• Bitcoin prices continue to settle on the weekend
  • Italy invests EUR 15 million into blockchain in an effort to fight fake goods and protect ‘Made in Italy’ brands
  • Alethea AI is a new blockchain marketplace taking a moral stance against deepfake media

Bitcoin prices remain in range and altcoins have not done much different today.

As Bitcoin and crypto markets settle down a little on the weekend, we take a look at how blockchain technology continues to develop amid market turbulence, picking two developments this week, both tackling the issue of authenticity in both physical and digital examples.

For the former, we turn to Italy, the home of famous luxury brands that have been the pride of the world’s fashion capital, and the source of much worry over the world’s burgeoning sector of fake goods.

‘Made in Italy’ is a byword for quality, rarity, and exclusivity, but with counterfeit goods now benefiting from improved technology and design, it can be difficult for regular consumers to distinguish fake products sold globally, from the real deals from Italy. And now, the Italian government has had enough, investing EUR 15 million (USD 16.2 million) to develop a solution using blockchain technology.

If it can solve the problem, it will have paid off in itself, as a report by dGen suggested that counterfeits incurred in 2016 alone a loss of EUR 12.4 billion (USD 13.4 billion), directly affecting income and survival of Italian artisans. Estimates say that the ‘Made in Italy’ tag, if quantified as a brand, would be the third most valuable property in the world, right after Coca Cola and Visa. Aside from intellectual property theft, fake goods also tarnish these brands’ reputations and artisans.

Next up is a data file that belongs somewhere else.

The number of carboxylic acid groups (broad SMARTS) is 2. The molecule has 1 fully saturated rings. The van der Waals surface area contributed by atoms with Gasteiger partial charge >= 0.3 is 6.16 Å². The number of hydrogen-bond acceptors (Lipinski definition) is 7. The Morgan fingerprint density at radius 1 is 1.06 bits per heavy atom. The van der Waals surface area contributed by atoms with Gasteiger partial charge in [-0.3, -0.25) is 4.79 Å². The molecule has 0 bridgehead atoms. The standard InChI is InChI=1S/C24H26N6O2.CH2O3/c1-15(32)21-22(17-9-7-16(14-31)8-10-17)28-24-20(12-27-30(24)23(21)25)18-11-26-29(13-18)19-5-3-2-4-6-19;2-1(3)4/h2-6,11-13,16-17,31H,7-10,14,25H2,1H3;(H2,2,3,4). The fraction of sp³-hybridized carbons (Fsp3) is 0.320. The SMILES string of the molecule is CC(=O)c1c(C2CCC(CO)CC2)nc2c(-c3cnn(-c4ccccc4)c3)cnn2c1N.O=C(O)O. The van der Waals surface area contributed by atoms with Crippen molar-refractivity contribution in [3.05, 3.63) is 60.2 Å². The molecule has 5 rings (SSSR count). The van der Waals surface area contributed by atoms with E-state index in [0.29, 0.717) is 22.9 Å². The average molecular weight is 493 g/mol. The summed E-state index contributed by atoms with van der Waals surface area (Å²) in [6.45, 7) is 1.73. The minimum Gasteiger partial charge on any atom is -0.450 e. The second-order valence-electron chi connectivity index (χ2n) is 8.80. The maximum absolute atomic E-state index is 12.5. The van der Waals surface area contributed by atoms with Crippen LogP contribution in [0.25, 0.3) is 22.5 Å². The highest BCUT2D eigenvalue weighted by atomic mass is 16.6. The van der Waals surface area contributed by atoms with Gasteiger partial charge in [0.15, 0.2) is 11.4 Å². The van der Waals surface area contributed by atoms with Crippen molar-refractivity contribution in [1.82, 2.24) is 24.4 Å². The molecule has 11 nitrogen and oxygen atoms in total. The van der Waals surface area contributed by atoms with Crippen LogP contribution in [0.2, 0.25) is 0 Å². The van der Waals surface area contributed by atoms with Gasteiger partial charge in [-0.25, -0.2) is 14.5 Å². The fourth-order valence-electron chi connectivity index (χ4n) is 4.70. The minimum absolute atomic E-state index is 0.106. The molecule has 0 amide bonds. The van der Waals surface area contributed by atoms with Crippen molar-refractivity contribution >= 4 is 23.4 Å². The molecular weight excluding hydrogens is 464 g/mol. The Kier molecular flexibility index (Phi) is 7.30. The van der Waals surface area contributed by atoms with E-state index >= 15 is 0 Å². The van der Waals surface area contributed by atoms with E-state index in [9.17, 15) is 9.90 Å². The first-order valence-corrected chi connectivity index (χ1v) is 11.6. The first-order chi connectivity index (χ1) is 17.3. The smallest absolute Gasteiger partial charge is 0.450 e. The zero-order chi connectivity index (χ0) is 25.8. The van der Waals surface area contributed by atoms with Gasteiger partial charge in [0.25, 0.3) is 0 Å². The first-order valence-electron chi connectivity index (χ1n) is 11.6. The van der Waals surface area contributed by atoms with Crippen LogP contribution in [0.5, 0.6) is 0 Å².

The new blockchain project will see artisans collaborate with IBM Italy to improve industry aspects such as goods authentication, supply chain raw material verification, storage on a secure ledger of IP rights, proving ethical and sustainable practices, and customer-brand relationship improvements.

If there’s one thing blockchain does, it is to verify and validate. And the next case study also looks at the tech’s ability to do just that, but in the realm of digital content.

Speaking to Cointelegraph, Alethea AI CEO Arif Khan went into great detail into the ethical and moral issues surrounding “deepfakes” as well as other content generated by artificial intelligence (AI) to be consumed online.

Alethea AI is a blockchain-based marketplace that hopes to help “synthetic media” creators to self-regulate and keep a check and balance of morality and ethics. For Khan, if blockchain can provide the infrastructure to license, circulate and monetize creations that are legal and permissioned, they can be easily distinguished from media that is unlabeled and potentially malicious. He explains:

“We must distinguish between deepfakes (harmful, unpermissioned e.g. deepfake porn, deepfake misinformation political campaigns) and synthetic media (permissioned use of faces and voices, creating AI-generated clones of your soon-to-be-deceased parent’s voice with their permission to read an audiobook for your kids).”

Software makers Oasis Labs will be the partner to this project, labeling all content generated for the marketplace using its API, so as to give back more control to content creators, as well as those sources for media, whose likeness can be manipulated.

Akin to the blue ticks on a Twitter or Facebook account to prove authenticity, the marketplace hopes to use secure blockchain validation to put up a wall between legitimate and fake material, with legal permissions and consent crucial to allow synthetic media to circulate and be monetized. Khan gave the example of the Clearview AI scandal, which scraped facial images from social media to use in facial recognition apps, pointing out:

“Clearview AI stole people’s faces and sold them to security agencies without their consent. A person’s face and voice data belongs to the individual and no corporation or regulator should own this. With the Oasis Parcel API, the aim is to have this data be confidentially and securely stored and accessed through the Oasis blockchain. The user retains control of their data, who can access it […] and choose how to monetize this data.”


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